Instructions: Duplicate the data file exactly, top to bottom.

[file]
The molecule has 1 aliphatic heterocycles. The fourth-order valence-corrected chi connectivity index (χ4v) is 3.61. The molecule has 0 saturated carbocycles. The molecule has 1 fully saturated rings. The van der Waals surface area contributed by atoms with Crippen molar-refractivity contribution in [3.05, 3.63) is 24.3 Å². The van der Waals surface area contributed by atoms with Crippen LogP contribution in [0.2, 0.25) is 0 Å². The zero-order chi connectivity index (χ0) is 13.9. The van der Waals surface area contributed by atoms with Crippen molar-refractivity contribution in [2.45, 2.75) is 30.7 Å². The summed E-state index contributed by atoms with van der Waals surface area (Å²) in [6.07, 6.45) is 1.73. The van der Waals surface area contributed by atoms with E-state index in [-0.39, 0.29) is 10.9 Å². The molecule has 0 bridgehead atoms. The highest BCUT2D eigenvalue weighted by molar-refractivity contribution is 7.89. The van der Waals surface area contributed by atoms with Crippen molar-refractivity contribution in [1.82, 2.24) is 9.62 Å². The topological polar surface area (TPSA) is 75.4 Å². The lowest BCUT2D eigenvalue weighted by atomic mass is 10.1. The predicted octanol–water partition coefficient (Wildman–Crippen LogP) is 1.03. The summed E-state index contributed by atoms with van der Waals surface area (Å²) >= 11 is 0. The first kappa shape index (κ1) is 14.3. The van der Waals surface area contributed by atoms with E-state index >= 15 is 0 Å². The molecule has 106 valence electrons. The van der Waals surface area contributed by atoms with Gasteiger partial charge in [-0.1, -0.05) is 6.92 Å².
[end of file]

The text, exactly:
The molecule has 1 aliphatic heterocycles. The fourth-order valence-corrected chi connectivity index (χ4v) is 3.61. The molecule has 0 saturated carbocycles. The molecule has 1 fully saturated rings. The van der Waals surface area contributed by atoms with Crippen molar-refractivity contribution in [3.05, 3.63) is 24.3 Å². The van der Waals surface area contributed by atoms with Crippen LogP contribution in [0.2, 0.25) is 0 Å². The zero-order chi connectivity index (χ0) is 13.9. The van der Waals surface area contributed by atoms with Crippen molar-refractivity contribution in [2.45, 2.75) is 30.7 Å². The summed E-state index contributed by atoms with van der Waals surface area (Å²) in [6.07, 6.45) is 1.73. The van der Waals surface area contributed by atoms with E-state index in [-0.39, 0.29) is 10.9 Å². The molecule has 0 bridgehead atoms. The highest BCUT2D eigenvalue weighted by molar-refractivity contribution is 7.89. The van der Waals surface area contributed by atoms with Crippen molar-refractivity contribution in [1.82, 2.24) is 9.62 Å². The topological polar surface area (TPSA) is 75.4 Å². The lowest BCUT2D eigenvalue weighted by atomic mass is 10.1. The predicted octanol–water partition coefficient (Wildman–Crippen LogP) is 1.03. The summed E-state index contributed by atoms with van der Waals surface area (Å²) >= 11 is 0. The first kappa shape index (κ1) is 14.3. The van der Waals surface area contributed by atoms with E-state index >= 15 is 0 Å². The molecule has 106 valence electrons. The van der Waals surface area contributed by atoms with Gasteiger partial charge in [-0.1, -0.05) is 6.92 Å².